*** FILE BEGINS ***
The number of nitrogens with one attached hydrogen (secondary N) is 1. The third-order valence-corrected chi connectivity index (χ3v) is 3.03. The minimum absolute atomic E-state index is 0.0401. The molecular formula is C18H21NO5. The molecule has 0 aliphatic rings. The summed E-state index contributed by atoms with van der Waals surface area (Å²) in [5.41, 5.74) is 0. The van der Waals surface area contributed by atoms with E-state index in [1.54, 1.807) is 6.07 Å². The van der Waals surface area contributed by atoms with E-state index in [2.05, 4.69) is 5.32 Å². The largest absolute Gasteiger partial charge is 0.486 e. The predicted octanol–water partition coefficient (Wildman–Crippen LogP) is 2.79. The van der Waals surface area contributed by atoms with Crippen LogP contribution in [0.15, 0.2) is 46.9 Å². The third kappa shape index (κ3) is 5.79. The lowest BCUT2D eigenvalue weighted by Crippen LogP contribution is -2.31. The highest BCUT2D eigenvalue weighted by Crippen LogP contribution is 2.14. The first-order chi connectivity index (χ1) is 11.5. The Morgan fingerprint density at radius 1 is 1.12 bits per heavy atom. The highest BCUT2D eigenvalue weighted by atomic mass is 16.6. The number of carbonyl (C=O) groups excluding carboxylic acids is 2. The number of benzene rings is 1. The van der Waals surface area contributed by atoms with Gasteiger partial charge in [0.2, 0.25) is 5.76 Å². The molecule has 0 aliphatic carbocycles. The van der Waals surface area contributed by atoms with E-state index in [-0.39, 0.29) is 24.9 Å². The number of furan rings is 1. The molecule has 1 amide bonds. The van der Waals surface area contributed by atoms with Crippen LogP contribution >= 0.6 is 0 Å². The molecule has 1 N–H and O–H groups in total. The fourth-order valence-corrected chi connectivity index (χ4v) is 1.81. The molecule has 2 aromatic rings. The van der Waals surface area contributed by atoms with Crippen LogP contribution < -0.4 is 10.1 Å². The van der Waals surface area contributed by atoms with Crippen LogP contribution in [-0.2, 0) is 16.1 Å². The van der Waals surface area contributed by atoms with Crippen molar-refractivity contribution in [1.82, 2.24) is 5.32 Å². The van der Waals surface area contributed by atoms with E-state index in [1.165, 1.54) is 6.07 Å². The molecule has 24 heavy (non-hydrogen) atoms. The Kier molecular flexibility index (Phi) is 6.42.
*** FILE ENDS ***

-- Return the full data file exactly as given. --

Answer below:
The number of nitrogens with one attached hydrogen (secondary N) is 1. The third-order valence-corrected chi connectivity index (χ3v) is 3.03. The minimum absolute atomic E-state index is 0.0401. The molecular formula is C18H21NO5. The molecule has 0 aliphatic rings. The summed E-state index contributed by atoms with van der Waals surface area (Å²) in [5.41, 5.74) is 0. The van der Waals surface area contributed by atoms with E-state index in [1.54, 1.807) is 6.07 Å². The van der Waals surface area contributed by atoms with E-state index in [2.05, 4.69) is 5.32 Å². The largest absolute Gasteiger partial charge is 0.486 e. The predicted octanol–water partition coefficient (Wildman–Crippen LogP) is 2.79. The van der Waals surface area contributed by atoms with Crippen LogP contribution in [0.15, 0.2) is 46.9 Å². The third kappa shape index (κ3) is 5.79. The lowest BCUT2D eigenvalue weighted by Crippen LogP contribution is -2.31. The highest BCUT2D eigenvalue weighted by Crippen LogP contribution is 2.14. The first-order chi connectivity index (χ1) is 11.5. The Morgan fingerprint density at radius 1 is 1.12 bits per heavy atom. The highest BCUT2D eigenvalue weighted by atomic mass is 16.6. The number of carbonyl (C=O) groups excluding carboxylic acids is 2. The number of benzene rings is 1. The van der Waals surface area contributed by atoms with Gasteiger partial charge in [0.2, 0.25) is 5.76 Å². The molecule has 0 aliphatic carbocycles. The van der Waals surface area contributed by atoms with E-state index in [-0.39, 0.29) is 24.9 Å². The number of furan rings is 1. The molecule has 1 amide bonds. The van der Waals surface area contributed by atoms with Crippen LogP contribution >= 0.6 is 0 Å². The molecule has 1 N–H and O–H groups in total. The fourth-order valence-corrected chi connectivity index (χ4v) is 1.81. The molecule has 2 aromatic rings. The van der Waals surface area contributed by atoms with Crippen LogP contribution < -0.4 is 10.1 Å². The van der Waals surface area contributed by atoms with Crippen LogP contribution in [-0.2, 0) is 16.1 Å². The van der Waals surface area contributed by atoms with Crippen molar-refractivity contribution in [1.82, 2.24) is 5.32 Å². The van der Waals surface area contributed by atoms with E-state index in [1.165, 1.54) is 6.07 Å². The molecule has 24 heavy (non-hydrogen) atoms. The Kier molecular flexibility index (Phi) is 6.42.